Etailers stand at the forefront of change

Online retail sales grew 14% during the past year, according to the IMRG Capgemini E-retail Sales Index. Despite the recession, the report says UK online shoppers spent an average of £10 more per visit in April 2009 than this time last year. The value of the average online shopping basket increased from £121.69 in April 2008 to £131.76 in April 2009.

But these figures, published this week, tell only half the story of online retail’s future. Innovations currently occurring in this burgeoning sector may be viewed as ripples now, but it only takes a modicum of foresight to understand that those ripples are potential future tidal waves. Although it’s true that the huge growth rates of the past are not reflected in this latest progress report for online retail, the etail brand managers featured in our cover story, which starts on page 18, reckon their consumer-centric strategies, based specifically on added value, will ensure they own retail in the years to come.

Nick Robertson, ceo of online fashion retailer, spoke last week at the Marketing Society’s Retail Forum, where he told the audience: “When you have a retailer like Amazon that offers a full price item, next to a second-hand item, alongside both last season’s item and something else that isn’t the same item but a bit similar that the purchaser might also like, then you know traditional retail has gone. The internet should not be seen as part of a road to recovery but a new road altogether.”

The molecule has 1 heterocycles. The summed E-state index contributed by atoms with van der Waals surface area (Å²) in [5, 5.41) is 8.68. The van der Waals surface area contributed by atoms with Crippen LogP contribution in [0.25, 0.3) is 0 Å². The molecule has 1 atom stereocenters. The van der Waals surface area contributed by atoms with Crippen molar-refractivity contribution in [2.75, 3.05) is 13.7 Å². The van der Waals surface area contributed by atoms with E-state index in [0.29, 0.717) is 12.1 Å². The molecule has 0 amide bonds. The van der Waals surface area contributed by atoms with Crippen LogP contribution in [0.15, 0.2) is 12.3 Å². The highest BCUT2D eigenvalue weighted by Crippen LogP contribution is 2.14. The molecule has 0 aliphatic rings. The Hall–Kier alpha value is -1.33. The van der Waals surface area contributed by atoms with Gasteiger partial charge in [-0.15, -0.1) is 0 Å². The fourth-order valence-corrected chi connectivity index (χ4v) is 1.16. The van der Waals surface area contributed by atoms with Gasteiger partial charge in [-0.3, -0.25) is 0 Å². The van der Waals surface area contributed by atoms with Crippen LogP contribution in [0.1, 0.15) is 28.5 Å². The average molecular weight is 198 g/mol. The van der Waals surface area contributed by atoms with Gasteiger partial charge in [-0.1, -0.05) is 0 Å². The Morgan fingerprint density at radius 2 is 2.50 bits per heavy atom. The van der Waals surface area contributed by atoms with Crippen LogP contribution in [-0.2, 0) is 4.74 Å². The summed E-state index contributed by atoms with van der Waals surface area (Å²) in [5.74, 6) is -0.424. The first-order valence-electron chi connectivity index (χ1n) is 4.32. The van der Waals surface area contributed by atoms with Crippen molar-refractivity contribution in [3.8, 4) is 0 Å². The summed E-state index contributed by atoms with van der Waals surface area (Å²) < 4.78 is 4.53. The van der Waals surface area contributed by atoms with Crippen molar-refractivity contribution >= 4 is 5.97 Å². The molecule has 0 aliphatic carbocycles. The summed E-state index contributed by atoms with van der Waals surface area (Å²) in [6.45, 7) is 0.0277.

Our feature also looks at the web strategies being pursued by some of the cleverer high street retailers, which recognise the threat of pure-play online rivals. Others need to think quickly about their web offers and how they can provide more for shoppers.

High street retailing is centuries old but there are no precedents for online retail and therefore no rules. Some of the brands we talk to over five pages may be causing no more than a stir right now in market share terms, but disregard their message at your own peril. For they believe that the giants of the high street are there to be taken on. Retail is changing. Ripples will become tidal waves simply because online retailers are taking the “challenger brand” attitude to new stratospheres.

The combination of brave and brilliant ideas, the convenience that the internet brings and the occupation of the space where consumers are spending more and more time, could prove lethal.


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